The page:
NIST Launches the Organization of Scientific Area Committees

Collaboration between the National Institute of Standards and Technology (NIST) and the Department of Justice (DOJ) is ongoing to address several key initiatives that aim to improve the scientific basis of forensic evidence used in courts of law. DOJ launched the National Commission on Forensic Science (NCFS) earlier this year, and NIST is in the midst of launching the Organization of Scientific Area Committees (OSAC). On Feb. 4, 2014, NIST gave the first public presentation of the OSAC draft framework to the NCFS. This draft reflected input the NIST forensic science team received following a September 2013 Notice of Inquiry published in the Federal Register. Members of the forensic science community submitted more than 300 pages of public comments.

When fully launched, the OSAC will be a collaborative body of more than 600 voting members consisting of forensic science practitioners and other experts who represent all levels of government, academia, and industry. Its aim is to strengthen forensic science through three main activities:

  • supporting the development and promulgation of forensic science consensus documentary standards and guidelines;
  • highlighting each forensic discipline’s research and measurement standards needs;
  • and ensuring that a sufficient scientific basis exists for each discipline.

The OSAC will bring uniformity to the previous ad hoc system used to support the development of forensic science standards. OSAC will set up a Registry of Approved Standards along with a Registry of Approved Guidelines. Both registries will be freely available on the OSAC website.

Initially NIST will support the OSAC and eventually intends to spin the organization out of NIST to operate on its own. NIST has successfully convened and transitioned other standards activities such as the National Conference on Weights and Measures and the Smart Grid Interoperability Panel that continue to operate successfully today.

NIST funding will cover a web-based system for managing documents and online voting. It will provide all committees and subcommittees with a virtual meeting platform to conduct business, and it will pay for travel for voting members to attend key in-person meetings.

Since the initial introduction of the draft framework, NIST has made several changes based on the feedback received from the NCFS and forensic science stakeholders. Going forward, the Forensic Science Standards Board (FSSB) of the OSAC will evaluate and authorize changes to the OSAC framework, including addition of new subcommittees. From mid-April to mid-May, NIST received more than 1,300 applications from interested stakeholders for membership in OSAC.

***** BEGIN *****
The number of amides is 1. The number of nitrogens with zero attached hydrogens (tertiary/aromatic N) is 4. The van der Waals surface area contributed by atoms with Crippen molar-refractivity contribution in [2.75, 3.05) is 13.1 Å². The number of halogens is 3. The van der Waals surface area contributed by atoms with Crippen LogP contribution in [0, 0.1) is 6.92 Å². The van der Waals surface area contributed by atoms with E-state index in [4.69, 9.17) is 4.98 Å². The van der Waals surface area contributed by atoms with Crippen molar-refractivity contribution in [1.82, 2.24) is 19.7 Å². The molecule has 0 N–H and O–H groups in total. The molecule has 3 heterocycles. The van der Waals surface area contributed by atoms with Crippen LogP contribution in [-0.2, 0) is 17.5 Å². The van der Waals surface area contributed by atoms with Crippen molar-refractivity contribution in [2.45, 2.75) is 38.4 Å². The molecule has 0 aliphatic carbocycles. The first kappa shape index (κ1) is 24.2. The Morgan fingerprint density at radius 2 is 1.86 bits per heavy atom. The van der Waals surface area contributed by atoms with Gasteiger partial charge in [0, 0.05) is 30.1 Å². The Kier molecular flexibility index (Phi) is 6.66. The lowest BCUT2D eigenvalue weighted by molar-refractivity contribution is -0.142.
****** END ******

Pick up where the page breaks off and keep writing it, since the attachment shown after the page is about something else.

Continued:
NIST, in collaboration with DOJ, has begun the selection process for OSAC positions starting with the FSSB. On June 26, NIST announced the selection of 17 academic researchers and forensic science experts for the FSSB which will serve as the OSAC governing board.

The new board includes five members who represent the research community, five members who chair the OSAC scientific area committees, six members who represent national forensic science professional organizations, and one ex officio member—Mark Stolorow, director of OSAC affairs for NIST. The board will oversee the OSAC’s three resource committees, five scientific area committees and 23 subcommittees. The subcommittees will perform much of the technical work, focusing on specific forensic science disciplines such as DNA, toxicology, medico-legal death investigation, facial identification, latent fingerprints, and firearms and toolmarks among others. These subcommittees will propose consensus documentary standards—developed by other standards development organizations or through the OSAC itself—for adoption by the scientific area committees and ultimately the board, to improve quality and consistency of work in the forensic science community.

On July 17, NIST announced the appointment of members to the Human Factors Committee (HFC), Legal Resource Committee (LRC), and Quality Infrastructure Committee (QIC). The HFC is composed of ten psychology and usability experts who provide guidance throughout the OSAC on the influence of systems design on human performance and on ways to mitigate errors in complex tasks. The LRC is composed of ten judges, lawyers, and legal experts who provide guidance throughout the OSAC about the legal ramifications of forensic standards under development and input on presentation of forensic science results to the legal system. The QIC is composed of 15 standards experts, quality systems managers, laboratory managers, and accreditation and certification specialists who are responsible for providing input throughout the OSAC on quality issues related to standards and information on how specific standards will impact laboratory operations.

Next, NIST will appoint members to the five scientific area committees and 23 subcommittees. These appointments will occur in September and October 2014, respectively. NIST is planning the first set of public scientific area committee meetings during the winter of 2014/2015. Find more information on OSAC activities and events on the OSAC homepage (see links below).

About the Author

John Paul Jones II is the associate director of OSAC Affairs at NIST.

For More Information

For more information about OSAC, or to get involved, please contact the author, This e-mail address is being protected from spam bots, you need JavaScript enabled to view it .

Important Links

OSAC homepage

Forensic Science Standards Board

Resource committees

 
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